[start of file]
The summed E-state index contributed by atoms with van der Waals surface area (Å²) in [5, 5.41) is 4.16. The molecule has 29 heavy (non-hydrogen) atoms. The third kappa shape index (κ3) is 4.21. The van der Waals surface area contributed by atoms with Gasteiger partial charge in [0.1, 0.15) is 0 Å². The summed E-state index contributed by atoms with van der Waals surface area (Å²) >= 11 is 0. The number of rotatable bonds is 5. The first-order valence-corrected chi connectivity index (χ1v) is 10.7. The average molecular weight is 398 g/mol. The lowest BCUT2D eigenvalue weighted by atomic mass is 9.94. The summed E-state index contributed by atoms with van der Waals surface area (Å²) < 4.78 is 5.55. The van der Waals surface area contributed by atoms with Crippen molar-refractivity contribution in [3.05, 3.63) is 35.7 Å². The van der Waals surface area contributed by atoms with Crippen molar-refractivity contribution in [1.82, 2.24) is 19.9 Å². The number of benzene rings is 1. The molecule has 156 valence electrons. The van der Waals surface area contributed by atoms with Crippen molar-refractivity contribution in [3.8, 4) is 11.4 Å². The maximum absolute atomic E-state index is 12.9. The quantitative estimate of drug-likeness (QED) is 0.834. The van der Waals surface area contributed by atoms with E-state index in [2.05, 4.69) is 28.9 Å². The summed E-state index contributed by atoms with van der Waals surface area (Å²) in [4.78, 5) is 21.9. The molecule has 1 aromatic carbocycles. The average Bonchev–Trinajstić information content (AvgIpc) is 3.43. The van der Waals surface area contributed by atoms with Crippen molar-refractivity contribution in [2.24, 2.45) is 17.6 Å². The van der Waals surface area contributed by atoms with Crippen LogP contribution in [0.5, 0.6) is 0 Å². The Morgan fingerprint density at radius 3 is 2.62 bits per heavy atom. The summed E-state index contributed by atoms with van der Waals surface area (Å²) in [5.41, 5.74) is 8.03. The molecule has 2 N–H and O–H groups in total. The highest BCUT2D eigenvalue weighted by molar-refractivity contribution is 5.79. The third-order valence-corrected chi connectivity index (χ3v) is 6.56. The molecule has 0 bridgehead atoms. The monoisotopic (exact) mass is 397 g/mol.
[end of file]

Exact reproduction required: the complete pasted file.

The summed E-state index contributed by atoms with van der Waals surface area (Å²) in [5, 5.41) is 4.16. The molecule has 29 heavy (non-hydrogen) atoms. The third kappa shape index (κ3) is 4.21. The van der Waals surface area contributed by atoms with Gasteiger partial charge in [0.1, 0.15) is 0 Å². The summed E-state index contributed by atoms with van der Waals surface area (Å²) >= 11 is 0. The number of rotatable bonds is 5. The first-order valence-corrected chi connectivity index (χ1v) is 10.7. The average molecular weight is 398 g/mol. The lowest BCUT2D eigenvalue weighted by atomic mass is 9.94. The summed E-state index contributed by atoms with van der Waals surface area (Å²) < 4.78 is 5.55. The van der Waals surface area contributed by atoms with Crippen molar-refractivity contribution in [3.05, 3.63) is 35.7 Å². The van der Waals surface area contributed by atoms with Crippen molar-refractivity contribution in [1.82, 2.24) is 19.9 Å². The number of benzene rings is 1. The molecule has 156 valence electrons. The van der Waals surface area contributed by atoms with Crippen molar-refractivity contribution in [3.8, 4) is 11.4 Å². The maximum absolute atomic E-state index is 12.9. The quantitative estimate of drug-likeness (QED) is 0.834. The van der Waals surface area contributed by atoms with E-state index in [2.05, 4.69) is 28.9 Å². The summed E-state index contributed by atoms with van der Waals surface area (Å²) in [4.78, 5) is 21.9. The molecule has 1 aromatic carbocycles. The average Bonchev–Trinajstić information content (AvgIpc) is 3.43. The van der Waals surface area contributed by atoms with Crippen molar-refractivity contribution in [2.24, 2.45) is 17.6 Å². The van der Waals surface area contributed by atoms with Crippen LogP contribution in [0.5, 0.6) is 0 Å². The Morgan fingerprint density at radius 3 is 2.62 bits per heavy atom. The summed E-state index contributed by atoms with van der Waals surface area (Å²) in [5.41, 5.74) is 8.03. The molecule has 2 N–H and O–H groups in total. The highest BCUT2D eigenvalue weighted by molar-refractivity contribution is 5.79. The third-order valence-corrected chi connectivity index (χ3v) is 6.56. The molecule has 0 bridgehead atoms. The monoisotopic (exact) mass is 397 g/mol.